That’s enough to allow the Camry to reach 62mph in a respectable 8.3 seconds, but we doubt any potential Camry driver will ever bother to test that. Not least because doing so sees the 2.5-litre engine hold high revs thanks to the standard fitment of a CVT automatic transmission, such gearboxes working best when they’re not being pressed too hard.
Keep things sensible and the combined, or indeed separate, operation of the hybrid powertrain is impressive in its operation, the electric motor assisting the petrol engine when required, and relieving it of its job under light loads for short bursts of electric-only driving.
It’s uncomplicated in doing so, too, it no more difficult than popping the automatic gear selector into Drive and just getting on with it. There is the potential to choose from a few driving modes, with Normal providing the best all-round balance of performance and economy, an EV mode for very short periods of electrically powered motoring, Eco prioritising economy at the expense of outright performance and a Sport mode, which puts more focus on the electrical assistance delivering performance.
Leave it in Normal, because the other options are basically compromises, in relation to either economy, or in Eco mode, performance. Speaking of which, the official combined consumption figures are between 50.4-53.2mpg on the official combined consumption cycle, with CO2 emissions ranging from 120-127g/km.
Refinement and noise levels
With its leanings towards comfort Toyota has gone to great lengths to make sure the Camry is as quiet as possible. The company’s got form here, too, its upmarket Lexus division making impressively hushed cars, and the Camry shares some DNA with them.
There’s very little road noise, while wind noise is contained, too, but it’s the drivetrain that adds to the serenity, at least in normal driving. At town speeds and beyond the Camry will default to its electric motor whenever possible, that adding to the silence, and even when the 2.5-litre four-cylinder petrol does kick it, it does so very smoothly indeed.
That quiet, ease is disrupted a touch if you ask more from the hybrid powertrain, with full acceleration for overtakes or joining a fast-moving motorway, resulting in a bit of a commotion from under the bonnet, but that’s rarely, and once settled into a cruise it all quietens down to a dignified silence.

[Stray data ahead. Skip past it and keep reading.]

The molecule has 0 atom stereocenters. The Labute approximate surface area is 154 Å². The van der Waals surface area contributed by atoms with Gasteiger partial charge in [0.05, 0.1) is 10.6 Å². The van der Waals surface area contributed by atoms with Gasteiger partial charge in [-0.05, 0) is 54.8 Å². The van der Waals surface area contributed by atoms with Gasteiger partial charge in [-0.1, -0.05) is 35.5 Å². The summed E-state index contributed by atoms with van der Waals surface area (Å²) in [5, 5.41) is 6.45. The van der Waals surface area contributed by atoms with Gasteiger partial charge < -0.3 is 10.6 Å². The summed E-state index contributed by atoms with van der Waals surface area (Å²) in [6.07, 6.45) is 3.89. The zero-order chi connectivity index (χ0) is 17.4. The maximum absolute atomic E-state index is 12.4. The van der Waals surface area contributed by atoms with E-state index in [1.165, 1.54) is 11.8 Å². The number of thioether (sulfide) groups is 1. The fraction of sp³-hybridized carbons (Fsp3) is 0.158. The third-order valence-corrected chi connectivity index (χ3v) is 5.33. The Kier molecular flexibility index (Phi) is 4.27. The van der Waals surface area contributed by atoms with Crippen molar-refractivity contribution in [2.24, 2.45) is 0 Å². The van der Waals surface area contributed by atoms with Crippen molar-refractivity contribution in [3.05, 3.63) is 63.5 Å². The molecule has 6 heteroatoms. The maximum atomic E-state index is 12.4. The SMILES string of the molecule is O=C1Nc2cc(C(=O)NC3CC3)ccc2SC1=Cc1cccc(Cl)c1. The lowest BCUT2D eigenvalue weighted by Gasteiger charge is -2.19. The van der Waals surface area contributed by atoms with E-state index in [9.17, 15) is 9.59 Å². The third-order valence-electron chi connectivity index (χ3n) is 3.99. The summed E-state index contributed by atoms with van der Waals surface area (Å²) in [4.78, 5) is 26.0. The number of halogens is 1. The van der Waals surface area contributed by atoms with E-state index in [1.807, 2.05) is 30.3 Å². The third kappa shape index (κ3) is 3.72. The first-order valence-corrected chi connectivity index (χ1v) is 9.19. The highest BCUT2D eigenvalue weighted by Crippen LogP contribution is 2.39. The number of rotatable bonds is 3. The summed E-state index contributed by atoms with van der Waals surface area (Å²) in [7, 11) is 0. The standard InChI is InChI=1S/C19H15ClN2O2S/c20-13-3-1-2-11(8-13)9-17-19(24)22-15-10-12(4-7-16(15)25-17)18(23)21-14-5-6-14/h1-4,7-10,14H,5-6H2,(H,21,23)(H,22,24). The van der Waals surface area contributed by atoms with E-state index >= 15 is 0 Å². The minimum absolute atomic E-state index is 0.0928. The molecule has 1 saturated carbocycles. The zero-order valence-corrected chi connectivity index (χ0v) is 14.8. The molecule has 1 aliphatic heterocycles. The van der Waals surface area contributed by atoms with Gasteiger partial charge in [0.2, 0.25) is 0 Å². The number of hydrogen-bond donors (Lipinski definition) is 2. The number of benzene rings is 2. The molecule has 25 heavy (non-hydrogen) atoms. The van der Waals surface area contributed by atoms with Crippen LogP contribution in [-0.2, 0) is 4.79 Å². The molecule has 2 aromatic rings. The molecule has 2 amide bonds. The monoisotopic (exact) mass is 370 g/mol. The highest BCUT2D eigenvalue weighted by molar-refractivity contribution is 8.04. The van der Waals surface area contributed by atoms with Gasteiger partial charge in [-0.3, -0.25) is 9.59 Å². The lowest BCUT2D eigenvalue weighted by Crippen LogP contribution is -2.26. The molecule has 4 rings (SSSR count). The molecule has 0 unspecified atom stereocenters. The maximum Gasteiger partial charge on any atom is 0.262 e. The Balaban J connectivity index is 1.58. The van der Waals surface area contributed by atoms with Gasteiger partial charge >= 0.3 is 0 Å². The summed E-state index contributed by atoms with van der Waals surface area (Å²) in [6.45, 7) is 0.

Both the Design and Excel models come with Toyota Safety Sense with a pre-collision system and pedestrian detection, full-range adaptive cruise control a lane departure alert with sway warning, automatic high beams for the headlights and road sign assist.
There’s a tyre pressure monitoring system, ABS, stability and traction control systems, with the airbag count including driver and front passenger front and side airbags, curtain shield airbags running the front and rear passenger compartment, and a driver’s knee airbag. Two Isofix child seat mounts are fitted on the outer seats in the rear. There’s also an E-Call emergency system which calls the emergency services in the event of an accident.
Excel trim adds to that a Blind Spot Monitor with Rear Cross Traffic with brake assist, an auto dimming rear-view mirror and LED front foglights, indicators and brake lights. The Camry has yet to be tested by EuroNCAP, but it has been tested by its American equivalent, the NHTSA where it gained a five-star award.
Maximum EV range
The Camry’s hybrid system is designed to assist with economy and performance, rather than be the sole power unit, as you’d have with plug-in alternatives. It can run on electricity alone, but it’s only really able to do so for up to 2 miles, and even then you’ll have to drive it very gently to achieve that.
MPG and fuel costs
"The Camry doesn’t need its hybrid system charging, as it does so itself, it scavenging back power that would otherwise be lost to braking, or diverting some power from the engine under light loads or when coasting."
That allows the Camry to provide diesel-like rivalling economy of 50-53mpg, and, not being a diesel, means you’re not hit with additional taxation charges.
Insurance groups and costs
The Toyota Camry is in either group 31 for the Design trim, or group 32 for the Excel model, which is the same group as you’ll find cars like the BMW 320d or something like a Ford Mondeo 2.0-litre TDCI in top spec Vignale form.
VED car tax
The Camry costs £165 for its first year of VED, with payments of £140 a year thereafter.
How much should you be paying for a used Toyota Camry?
"New from 2019 and a small seller, there’s not a great deal of used stock out there, but what does exist starts from around £24,000, for a car that’s done under 10,000 miles."
That newness means all but a handful of used Camrys will be on Toyota dealers’ forecourts, too.
Trim levels and standard equipment
The Design trim has 17-inch alloy wheels, LED headlights, Toyota Touch Media system with Sat Nav, dual-zone air conditioning, push button start, Toyota Safety Sense 2, electrically powered heated seats, leather upholstery, push button start and adaptive cruise control.
Excel models add 18-inch alloy wheels, LED fog lights, indicators and brake lights, Rear Cross Traffic Alert with Brake Assist, Blind Spot Monitor, wireless phone charging and a power adjusted steering column.